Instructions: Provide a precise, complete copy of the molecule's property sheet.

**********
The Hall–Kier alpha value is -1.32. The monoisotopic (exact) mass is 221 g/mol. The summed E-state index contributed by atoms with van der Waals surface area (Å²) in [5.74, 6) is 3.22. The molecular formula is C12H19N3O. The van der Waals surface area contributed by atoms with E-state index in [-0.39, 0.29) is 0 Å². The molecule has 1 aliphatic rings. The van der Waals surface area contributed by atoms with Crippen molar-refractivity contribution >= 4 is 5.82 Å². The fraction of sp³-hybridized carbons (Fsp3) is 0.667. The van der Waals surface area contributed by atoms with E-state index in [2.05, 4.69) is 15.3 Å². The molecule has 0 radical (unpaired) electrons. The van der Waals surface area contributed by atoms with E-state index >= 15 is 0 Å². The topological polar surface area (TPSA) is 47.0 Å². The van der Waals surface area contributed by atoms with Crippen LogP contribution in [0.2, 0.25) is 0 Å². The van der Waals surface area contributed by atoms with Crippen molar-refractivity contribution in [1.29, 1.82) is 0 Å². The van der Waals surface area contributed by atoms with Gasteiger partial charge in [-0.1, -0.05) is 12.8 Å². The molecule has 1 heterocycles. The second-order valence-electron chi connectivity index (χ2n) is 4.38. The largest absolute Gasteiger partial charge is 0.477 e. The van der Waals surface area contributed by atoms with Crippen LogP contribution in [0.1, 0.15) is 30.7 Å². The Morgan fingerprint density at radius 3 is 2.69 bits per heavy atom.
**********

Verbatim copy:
The Hall–Kier alpha value is -1.32. The monoisotopic (exact) mass is 221 g/mol. The summed E-state index contributed by atoms with van der Waals surface area (Å²) in [5.74, 6) is 3.22. The molecular formula is C12H19N3O. The van der Waals surface area contributed by atoms with E-state index in [-0.39, 0.29) is 0 Å². The molecule has 1 aliphatic rings. The van der Waals surface area contributed by atoms with Crippen molar-refractivity contribution >= 4 is 5.82 Å². The fraction of sp³-hybridized carbons (Fsp3) is 0.667. The van der Waals surface area contributed by atoms with E-state index in [2.05, 4.69) is 15.3 Å². The molecule has 0 radical (unpaired) electrons. The van der Waals surface area contributed by atoms with E-state index >= 15 is 0 Å². The topological polar surface area (TPSA) is 47.0 Å². The van der Waals surface area contributed by atoms with Crippen LogP contribution in [0.2, 0.25) is 0 Å². The van der Waals surface area contributed by atoms with Crippen molar-refractivity contribution in [1.29, 1.82) is 0 Å². The van der Waals surface area contributed by atoms with Gasteiger partial charge in [-0.1, -0.05) is 12.8 Å². The molecule has 1 heterocycles. The second-order valence-electron chi connectivity index (χ2n) is 4.38. The largest absolute Gasteiger partial charge is 0.477 e. The van der Waals surface area contributed by atoms with Crippen LogP contribution in [0.1, 0.15) is 30.7 Å². The Morgan fingerprint density at radius 3 is 2.69 bits per heavy atom.